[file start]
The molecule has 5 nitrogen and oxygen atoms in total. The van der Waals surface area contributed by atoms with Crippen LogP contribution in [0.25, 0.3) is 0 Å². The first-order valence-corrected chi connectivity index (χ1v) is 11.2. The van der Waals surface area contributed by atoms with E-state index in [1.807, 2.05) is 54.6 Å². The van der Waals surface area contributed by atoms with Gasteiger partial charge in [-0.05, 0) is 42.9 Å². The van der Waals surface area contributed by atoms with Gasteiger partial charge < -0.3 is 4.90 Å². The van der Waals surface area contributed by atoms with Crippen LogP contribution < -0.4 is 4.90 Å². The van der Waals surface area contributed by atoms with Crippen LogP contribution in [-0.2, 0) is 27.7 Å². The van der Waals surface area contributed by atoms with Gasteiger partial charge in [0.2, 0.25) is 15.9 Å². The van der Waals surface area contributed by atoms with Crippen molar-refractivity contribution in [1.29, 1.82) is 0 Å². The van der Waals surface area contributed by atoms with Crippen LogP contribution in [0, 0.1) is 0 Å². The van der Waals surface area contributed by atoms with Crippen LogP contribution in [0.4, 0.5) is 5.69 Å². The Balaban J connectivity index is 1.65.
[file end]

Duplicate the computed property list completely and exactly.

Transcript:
The molecule has 5 nitrogen and oxygen atoms in total. The van der Waals surface area contributed by atoms with Crippen LogP contribution in [0.25, 0.3) is 0 Å². The first-order valence-corrected chi connectivity index (χ1v) is 11.2. The van der Waals surface area contributed by atoms with E-state index in [1.807, 2.05) is 54.6 Å². The van der Waals surface area contributed by atoms with Gasteiger partial charge in [-0.05, 0) is 42.9 Å². The van der Waals surface area contributed by atoms with Gasteiger partial charge < -0.3 is 4.90 Å². The van der Waals surface area contributed by atoms with Crippen LogP contribution < -0.4 is 4.90 Å². The van der Waals surface area contributed by atoms with Crippen LogP contribution in [-0.2, 0) is 27.7 Å². The van der Waals surface area contributed by atoms with Gasteiger partial charge in [0.2, 0.25) is 15.9 Å². The van der Waals surface area contributed by atoms with Crippen molar-refractivity contribution in [1.29, 1.82) is 0 Å². The van der Waals surface area contributed by atoms with Crippen LogP contribution in [0, 0.1) is 0 Å². The van der Waals surface area contributed by atoms with Crippen LogP contribution in [0.4, 0.5) is 5.69 Å². The Balaban J connectivity index is 1.65.